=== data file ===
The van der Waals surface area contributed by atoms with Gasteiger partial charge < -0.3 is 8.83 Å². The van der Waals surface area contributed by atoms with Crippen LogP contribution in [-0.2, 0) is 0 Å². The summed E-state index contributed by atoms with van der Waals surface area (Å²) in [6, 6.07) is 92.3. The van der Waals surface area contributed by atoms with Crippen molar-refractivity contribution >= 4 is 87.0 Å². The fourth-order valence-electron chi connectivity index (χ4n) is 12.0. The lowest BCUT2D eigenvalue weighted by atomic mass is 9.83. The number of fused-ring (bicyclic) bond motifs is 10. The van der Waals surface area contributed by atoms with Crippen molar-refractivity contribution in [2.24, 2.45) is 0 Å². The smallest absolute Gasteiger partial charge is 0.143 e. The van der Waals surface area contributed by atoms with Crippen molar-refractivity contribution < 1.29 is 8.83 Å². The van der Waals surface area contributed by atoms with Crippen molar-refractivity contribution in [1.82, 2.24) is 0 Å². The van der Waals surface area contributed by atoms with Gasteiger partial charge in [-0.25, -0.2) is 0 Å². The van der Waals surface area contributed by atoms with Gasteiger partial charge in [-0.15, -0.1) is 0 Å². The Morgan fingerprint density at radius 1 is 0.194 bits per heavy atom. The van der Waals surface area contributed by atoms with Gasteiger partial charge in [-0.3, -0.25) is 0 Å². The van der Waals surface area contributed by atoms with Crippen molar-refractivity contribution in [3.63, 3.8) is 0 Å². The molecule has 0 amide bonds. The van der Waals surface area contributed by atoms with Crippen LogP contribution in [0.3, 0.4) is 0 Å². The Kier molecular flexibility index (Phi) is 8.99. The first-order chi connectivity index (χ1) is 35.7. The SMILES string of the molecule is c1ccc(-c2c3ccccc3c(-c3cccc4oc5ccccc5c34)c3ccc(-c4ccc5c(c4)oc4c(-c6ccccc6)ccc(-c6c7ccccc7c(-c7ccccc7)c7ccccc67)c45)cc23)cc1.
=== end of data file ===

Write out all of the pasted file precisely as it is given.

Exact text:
The van der Waals surface area contributed by atoms with Gasteiger partial charge < -0.3 is 8.83 Å². The van der Waals surface area contributed by atoms with Crippen LogP contribution in [-0.2, 0) is 0 Å². The summed E-state index contributed by atoms with van der Waals surface area (Å²) in [6, 6.07) is 92.3. The van der Waals surface area contributed by atoms with Crippen molar-refractivity contribution >= 4 is 87.0 Å². The fourth-order valence-electron chi connectivity index (χ4n) is 12.0. The lowest BCUT2D eigenvalue weighted by atomic mass is 9.83. The number of fused-ring (bicyclic) bond motifs is 10. The van der Waals surface area contributed by atoms with Crippen molar-refractivity contribution in [2.24, 2.45) is 0 Å². The smallest absolute Gasteiger partial charge is 0.143 e. The van der Waals surface area contributed by atoms with Crippen molar-refractivity contribution < 1.29 is 8.83 Å². The van der Waals surface area contributed by atoms with Crippen molar-refractivity contribution in [1.82, 2.24) is 0 Å². The van der Waals surface area contributed by atoms with Gasteiger partial charge in [-0.25, -0.2) is 0 Å². The van der Waals surface area contributed by atoms with Gasteiger partial charge in [-0.15, -0.1) is 0 Å². The Morgan fingerprint density at radius 1 is 0.194 bits per heavy atom. The van der Waals surface area contributed by atoms with Gasteiger partial charge in [-0.3, -0.25) is 0 Å². The van der Waals surface area contributed by atoms with Crippen molar-refractivity contribution in [3.63, 3.8) is 0 Å². The molecule has 0 amide bonds. The van der Waals surface area contributed by atoms with Crippen LogP contribution in [0.3, 0.4) is 0 Å². The Kier molecular flexibility index (Phi) is 8.99. The first-order chi connectivity index (χ1) is 35.7. The SMILES string of the molecule is c1ccc(-c2c3ccccc3c(-c3cccc4oc5ccccc5c34)c3ccc(-c4ccc5c(c4)oc4c(-c6ccccc6)ccc(-c6c7ccccc7c(-c7ccccc7)c7ccccc67)c45)cc23)cc1.